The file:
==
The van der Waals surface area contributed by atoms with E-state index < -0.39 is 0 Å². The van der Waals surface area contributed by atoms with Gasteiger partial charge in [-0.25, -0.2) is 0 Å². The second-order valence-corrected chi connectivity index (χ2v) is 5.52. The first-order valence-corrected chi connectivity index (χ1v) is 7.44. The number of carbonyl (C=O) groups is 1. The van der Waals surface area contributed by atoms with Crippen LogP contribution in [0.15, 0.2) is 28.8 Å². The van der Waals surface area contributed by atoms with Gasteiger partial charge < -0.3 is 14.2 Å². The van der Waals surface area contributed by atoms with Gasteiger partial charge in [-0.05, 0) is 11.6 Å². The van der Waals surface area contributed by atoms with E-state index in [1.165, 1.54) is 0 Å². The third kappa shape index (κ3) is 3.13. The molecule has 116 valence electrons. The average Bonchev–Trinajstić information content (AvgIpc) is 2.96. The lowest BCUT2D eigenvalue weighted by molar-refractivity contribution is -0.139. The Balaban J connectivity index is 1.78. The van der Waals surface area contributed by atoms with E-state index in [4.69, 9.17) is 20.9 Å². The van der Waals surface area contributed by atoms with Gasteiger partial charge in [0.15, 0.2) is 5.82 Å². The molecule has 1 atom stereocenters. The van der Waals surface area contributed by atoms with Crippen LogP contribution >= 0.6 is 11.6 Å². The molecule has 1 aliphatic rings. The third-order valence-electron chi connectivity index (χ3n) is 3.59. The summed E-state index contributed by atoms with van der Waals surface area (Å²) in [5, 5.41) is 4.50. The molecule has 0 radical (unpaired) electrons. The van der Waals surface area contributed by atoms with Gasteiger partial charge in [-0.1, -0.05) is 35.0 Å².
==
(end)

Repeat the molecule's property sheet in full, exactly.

The van der Waals surface area contributed by atoms with E-state index < -0.39 is 0 Å². The van der Waals surface area contributed by atoms with Gasteiger partial charge in [-0.25, -0.2) is 0 Å². The second-order valence-corrected chi connectivity index (χ2v) is 5.52. The first-order valence-corrected chi connectivity index (χ1v) is 7.44. The number of carbonyl (C=O) groups is 1. The van der Waals surface area contributed by atoms with Crippen LogP contribution in [0.15, 0.2) is 28.8 Å². The van der Waals surface area contributed by atoms with Gasteiger partial charge < -0.3 is 14.2 Å². The van der Waals surface area contributed by atoms with Gasteiger partial charge in [-0.05, 0) is 11.6 Å². The van der Waals surface area contributed by atoms with E-state index in [1.165, 1.54) is 0 Å². The third kappa shape index (κ3) is 3.13. The molecule has 116 valence electrons. The average Bonchev–Trinajstić information content (AvgIpc) is 2.96. The lowest BCUT2D eigenvalue weighted by molar-refractivity contribution is -0.139. The Balaban J connectivity index is 1.78. The van der Waals surface area contributed by atoms with E-state index in [4.69, 9.17) is 20.9 Å². The van der Waals surface area contributed by atoms with Gasteiger partial charge in [0.15, 0.2) is 5.82 Å². The molecule has 1 atom stereocenters. The van der Waals surface area contributed by atoms with Crippen LogP contribution >= 0.6 is 11.6 Å². The molecule has 1 aliphatic rings. The third-order valence-electron chi connectivity index (χ3n) is 3.59. The summed E-state index contributed by atoms with van der Waals surface area (Å²) in [5, 5.41) is 4.50. The molecule has 0 radical (unpaired) electrons. The van der Waals surface area contributed by atoms with Gasteiger partial charge in [-0.1, -0.05) is 35.0 Å².